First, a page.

Column: How can our community best react to constant change? |

Column: How can our community best react to constant change?

What is a life coach doing typing around in a column titled Sense of Community? Can the personal support systems offered by coaching be infused to a community as a whole?

I propose that, just as an individual can discover and develop with the help of a life coach, so too, can coaching nurture the multi-faceted energy we call this community of Grand County. The challenges of a single personality most definitely mirror the roadblocks of our collective. It is my intention to employ the techniques of life coaching to help make sense of our community in this monthly column.

The concept “sense of community” has long been a local buzz-phrase in Grand County. Over many years, this familiar term has been included in multiple planning documents, political debates, community surveys, vision statements, news stories, bar talk and everyday conversation. Strong emotions and opinions are coupled with pondering, professing and protecting the personal ideals matched with this expression.

The varied values connected to sense of community are most often locked in the thoughts of each individual who expound the words and are made evident only in their personal choices and subsequent actions. Examining the common aspects of these choices can serve to clarify our collective sense of community and inspire our group actions in the future.

Life coaching explores questions. Where are we now, where do we want to be, and what actions do we choose to get there? These essential coaching queries can be reviewed and clarified not only by individuals interested in personal growth, but also, by our county seeking to make sense of our community. So, let the sense making, examining, questioning, communicating, expressing, and growth begin with authentic dialogue intent on supporting ourselves and our county with life/community coaching.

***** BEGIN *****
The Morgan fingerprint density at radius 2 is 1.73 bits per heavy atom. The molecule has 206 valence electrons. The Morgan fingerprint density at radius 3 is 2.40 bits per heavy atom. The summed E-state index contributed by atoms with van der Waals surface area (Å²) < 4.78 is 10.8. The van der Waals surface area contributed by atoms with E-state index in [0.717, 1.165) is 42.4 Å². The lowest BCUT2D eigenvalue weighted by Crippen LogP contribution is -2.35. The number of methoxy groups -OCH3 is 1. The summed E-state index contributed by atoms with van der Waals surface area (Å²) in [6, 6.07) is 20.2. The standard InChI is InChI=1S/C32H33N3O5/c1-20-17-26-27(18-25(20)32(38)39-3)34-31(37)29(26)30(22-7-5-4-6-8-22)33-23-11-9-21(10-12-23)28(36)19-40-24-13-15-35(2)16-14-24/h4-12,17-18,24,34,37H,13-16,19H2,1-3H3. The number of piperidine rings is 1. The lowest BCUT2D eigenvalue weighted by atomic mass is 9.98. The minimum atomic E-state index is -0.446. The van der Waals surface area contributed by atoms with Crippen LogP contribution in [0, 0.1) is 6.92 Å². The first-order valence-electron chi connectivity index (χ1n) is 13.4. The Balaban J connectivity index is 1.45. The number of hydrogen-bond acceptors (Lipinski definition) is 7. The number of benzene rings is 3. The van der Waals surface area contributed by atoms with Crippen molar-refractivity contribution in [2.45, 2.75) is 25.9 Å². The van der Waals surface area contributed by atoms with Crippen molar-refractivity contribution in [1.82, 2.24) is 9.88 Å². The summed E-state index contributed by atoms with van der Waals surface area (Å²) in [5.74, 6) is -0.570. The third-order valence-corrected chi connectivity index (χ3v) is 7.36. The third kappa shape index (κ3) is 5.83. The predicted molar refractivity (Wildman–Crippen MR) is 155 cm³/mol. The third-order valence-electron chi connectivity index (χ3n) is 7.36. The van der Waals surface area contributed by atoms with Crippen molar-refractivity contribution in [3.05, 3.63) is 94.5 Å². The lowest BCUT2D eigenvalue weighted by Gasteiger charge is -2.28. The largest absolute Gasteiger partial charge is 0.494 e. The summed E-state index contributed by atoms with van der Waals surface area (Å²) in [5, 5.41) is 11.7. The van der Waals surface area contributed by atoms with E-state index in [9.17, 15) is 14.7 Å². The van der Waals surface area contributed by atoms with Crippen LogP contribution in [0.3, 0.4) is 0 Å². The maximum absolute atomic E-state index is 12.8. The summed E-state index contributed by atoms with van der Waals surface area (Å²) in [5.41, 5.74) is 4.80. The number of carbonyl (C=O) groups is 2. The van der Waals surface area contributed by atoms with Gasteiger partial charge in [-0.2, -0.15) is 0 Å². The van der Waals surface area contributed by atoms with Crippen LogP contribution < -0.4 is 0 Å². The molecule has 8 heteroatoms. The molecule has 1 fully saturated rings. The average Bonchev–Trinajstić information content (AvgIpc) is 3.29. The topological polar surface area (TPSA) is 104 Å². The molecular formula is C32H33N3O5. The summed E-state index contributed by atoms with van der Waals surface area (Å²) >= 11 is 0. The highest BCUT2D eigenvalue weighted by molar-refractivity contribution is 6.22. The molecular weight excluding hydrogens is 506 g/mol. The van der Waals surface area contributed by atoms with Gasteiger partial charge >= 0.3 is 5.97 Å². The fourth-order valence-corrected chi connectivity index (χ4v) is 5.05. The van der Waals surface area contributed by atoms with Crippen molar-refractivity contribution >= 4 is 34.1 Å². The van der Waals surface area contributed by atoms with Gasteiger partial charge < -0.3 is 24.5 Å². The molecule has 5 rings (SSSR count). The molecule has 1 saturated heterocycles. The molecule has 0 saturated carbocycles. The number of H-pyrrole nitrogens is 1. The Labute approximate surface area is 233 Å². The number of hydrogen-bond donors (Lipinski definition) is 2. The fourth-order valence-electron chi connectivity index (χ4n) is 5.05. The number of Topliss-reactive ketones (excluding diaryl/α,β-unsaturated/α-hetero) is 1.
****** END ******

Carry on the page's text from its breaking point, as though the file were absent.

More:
Where are we now? Is that not evident? You and Grand County are in a cycle of constant change. If it is not the pine beetles chewing our butts, it is our local newspaper changing our familiar periodical format.

These are examples of change that most of us did not foresee. Come to think of it, significant change very often sneaks up on us with our hindsight being the only clear vision we have. As much as we know that change is the only thing on which we can depend, we frequently freak out when it happens.

Where do we want to be? We want to be in control. We want to be rid of these uncomfortable alterations about which you have not been consulted. We want relief from the fear of life’s unknowns. This is where the “shoulds” start flying. I should, you should, we should, everyone else should do this and that about omnipresent change.

What actions do you choose to get where you want to be? Shoulds, by nature, will never be actions. There is no forward motion with shoulds, causing great stress and discontent. Without action, our desires will not be realized. With action, you can invest your energy, match your values, face your fear, and make a difference.

If you are distressed by the environment-changing beetles, what actions can you choose to take? Choose to learn about and contribute to the community protection planning, protect your property by spraying and cutting, create a neighborhood maintenance effort, or more. About our newly-formatted newspaper, you can choose to write a letter to the editor or phone the Grand County News office with your ideas, needs, and opinions.

These are actions.

Through action you will simultaneously challenge and create change. If you choose to take no action, then you have, in fact, made a choice. So, stop shoulding on yourself and others. Move forward to the next change, which will be just around the corner ” you can depend on that.

When faced with change, ask the important questions, recognize your shoulds, examine your possibilities, choose your responsible actions (sorry, bulldozers are passe), and structure your choices to happen to the best of your ability.

For yourself and your community, choose action over shoulds.

” Marianne Klancke is a certified professional coach, CPC, and a group development facilitator with a bachelor’s in speech communication and sociology. Klancke spent her past 36 years benefiting from and contributing to the unique sense of community experienced here in Grand County.

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